Suppose there is a claim that outside the observable universe (assuming that there is an outside, other than that we don't know anything about outside) there exists a substance A. Can we conclude that substance A has a zero or close to zero percent probability of actually existing, or do we have to conclude that the probability of substance A existing is inconclusive and unkowable?

  • Can you give an example of a claim outside the observable universe? You mean like the existence of God? Or a physical event before the Big Bang? Can you provide context for your question? What is Subtance A? Is it like Substance D in the great Philip K. Dick novel. A Scanner Darkly? – user4894 Mar 5 '15 at 1:44
  • For example, Substance A could be an object A with certain characteristics. I want the object to be unrelated to our universe so we good say that the substance A is a powerful being for example. I want to be able to say if the specific being is unlikely to be true, but I am unsure if i can. – CognisMantis Mar 5 '15 at 1:56
  • See Logical Positivism (philosophybasics.com/branch_logical_positivism.html) – R. Barzell Mar 5 '15 at 22:26

You either need to be more careful with your definition of "probability of actually existing," or at least use Bayesian statistics.

In Bayesian statistics, there is a factor which can be roughly translated as "knowedness." Thus it is valid to have some distribution (probability of true/false) with a 0 value for how known the value it. This leads to all sorts of interesting odd things like Jeffery's priors.

The other approach is being more careful with the wording. There is no actual scientific way to say "substance A has a % chance of existing" because that phrasing is ontological. It is a statement about the true universe, not what we know about it. An alternate phrasing would be "our empirical models suggest that the probability of A existing is very low."

This modeling step is critical. We have 0 information about whether this substance happens to exist on the dark side of the moon of a planet in another solar system. However, if our model of the universe suggests that most materials like substance A tend to be roughly evenly distributed across the universe, then we can sample the areas around us and do analysis.

In "pure" science, the way you'd do this is to create a null hypothesis that "substance A exists, but statistical anomalies account for why we haven't seen it yet." The alternative hypothesis is "substance A doesn't exist, or only occurs at some very low rate." You would make guesses as to the distribution of substance A (roughly uniform, in our case). You would then prove that it takes a great stroke of luck/bad luck to get a world where the distribution of substance A was just right to prevent us from detecting it.

Once you arrive at something like "there is a 0.01% chance that a random distribution of substance A would go undetected," you can say "we reject the null hypothesis" because we find it does a poor job of modeling our world. Then we get to claim the alternate hypothesis "substance A doesn't exist, or only occurs at some very low rate."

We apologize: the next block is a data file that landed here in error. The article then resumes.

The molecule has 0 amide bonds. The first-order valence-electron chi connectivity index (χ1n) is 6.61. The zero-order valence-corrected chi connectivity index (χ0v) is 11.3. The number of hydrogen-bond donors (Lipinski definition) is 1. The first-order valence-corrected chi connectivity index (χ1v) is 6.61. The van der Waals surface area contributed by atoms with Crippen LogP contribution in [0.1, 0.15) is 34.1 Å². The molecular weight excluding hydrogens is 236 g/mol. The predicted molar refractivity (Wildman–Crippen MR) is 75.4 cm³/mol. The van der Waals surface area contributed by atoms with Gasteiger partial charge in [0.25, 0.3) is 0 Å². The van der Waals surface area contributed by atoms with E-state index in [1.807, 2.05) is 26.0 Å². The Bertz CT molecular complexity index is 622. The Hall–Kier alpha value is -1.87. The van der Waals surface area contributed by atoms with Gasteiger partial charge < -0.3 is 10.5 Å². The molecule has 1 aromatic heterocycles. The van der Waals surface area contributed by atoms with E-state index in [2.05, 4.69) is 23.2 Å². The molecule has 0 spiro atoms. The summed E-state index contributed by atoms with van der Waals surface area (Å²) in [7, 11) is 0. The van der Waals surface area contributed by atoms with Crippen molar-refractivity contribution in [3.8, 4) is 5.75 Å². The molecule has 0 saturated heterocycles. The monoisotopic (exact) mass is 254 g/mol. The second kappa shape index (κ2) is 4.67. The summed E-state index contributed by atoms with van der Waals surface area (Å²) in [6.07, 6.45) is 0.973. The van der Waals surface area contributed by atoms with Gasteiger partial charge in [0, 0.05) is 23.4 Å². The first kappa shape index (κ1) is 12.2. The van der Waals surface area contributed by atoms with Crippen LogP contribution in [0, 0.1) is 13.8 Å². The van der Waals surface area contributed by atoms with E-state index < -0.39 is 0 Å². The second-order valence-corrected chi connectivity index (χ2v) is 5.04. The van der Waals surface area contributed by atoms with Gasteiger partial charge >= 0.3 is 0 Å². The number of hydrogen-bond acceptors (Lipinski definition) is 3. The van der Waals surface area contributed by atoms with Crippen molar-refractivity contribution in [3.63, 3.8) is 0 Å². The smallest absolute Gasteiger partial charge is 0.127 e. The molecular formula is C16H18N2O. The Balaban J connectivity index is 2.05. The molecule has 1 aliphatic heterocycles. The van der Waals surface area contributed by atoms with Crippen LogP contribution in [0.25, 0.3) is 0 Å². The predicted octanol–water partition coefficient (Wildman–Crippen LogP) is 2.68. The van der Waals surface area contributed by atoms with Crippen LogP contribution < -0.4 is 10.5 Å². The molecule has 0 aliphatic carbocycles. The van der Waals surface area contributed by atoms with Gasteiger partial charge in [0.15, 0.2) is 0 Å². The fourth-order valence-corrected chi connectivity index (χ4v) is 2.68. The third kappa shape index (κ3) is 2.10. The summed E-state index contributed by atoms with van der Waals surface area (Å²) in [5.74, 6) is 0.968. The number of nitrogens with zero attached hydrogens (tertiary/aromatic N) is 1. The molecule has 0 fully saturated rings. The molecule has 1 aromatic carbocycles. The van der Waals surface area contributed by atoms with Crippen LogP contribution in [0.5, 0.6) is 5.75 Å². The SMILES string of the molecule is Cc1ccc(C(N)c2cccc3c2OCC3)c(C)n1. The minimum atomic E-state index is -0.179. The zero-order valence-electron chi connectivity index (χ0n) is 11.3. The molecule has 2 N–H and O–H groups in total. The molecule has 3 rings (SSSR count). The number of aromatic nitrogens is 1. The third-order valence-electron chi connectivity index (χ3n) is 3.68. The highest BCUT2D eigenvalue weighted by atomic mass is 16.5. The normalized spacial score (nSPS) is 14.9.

Note: we did not prove that hypothesis, we merely disproved the "prevailing" opinion that it exists, but random chance stopped us from observing it. This is a key difference in wording. Many wars have broken out between science and religion from individuals misinterpreting this path as "proving" substance A does not exist.

  • I was more asking if you did not know anything about the claim other than it is unverifiable, could you dismiss the claim and say that it is extremely unlikely or is it better to say that the claim is unconclusive. – CognisMantis Mar 5 '15 at 3:02
  • Ahh, in that case, the first part on Bayesian statistics will be the direction you are probably looking for. In particular, take a look at the Jeffreys' Prior, which is the direct approach to your question using Bayesian inference. – Cort Ammon Mar 5 '15 at 3:07
  • @CortAmmon Do Bayesian statistics apply "outside the observable universe?" Is the question even meaningful? Am I taking the OP too literally, and perhaps he just means "unknown" as opposed to having some type of truth value literally outside of the observable universe? Your answer makes sense if OP means "unknown" rather than outside the observable universe, which has a very vague meaning if any. – user4894 Mar 5 '15 at 4:51
  • @user4894 I was working off of his use of the word "probability." Unobserved/unmeasured and unobservable/unmeasurable function the same in bayseian statistics. The only difference is that one has the potential to be empirically studied in the future. However, as written, the question is about the present, not the future. – Cort Ammon Mar 5 '15 at 5:11
  • See Logical Positivism (philosophybasics.com/branch_logical_positivism.html) – R. Barzell Mar 5 '15 at 16:39

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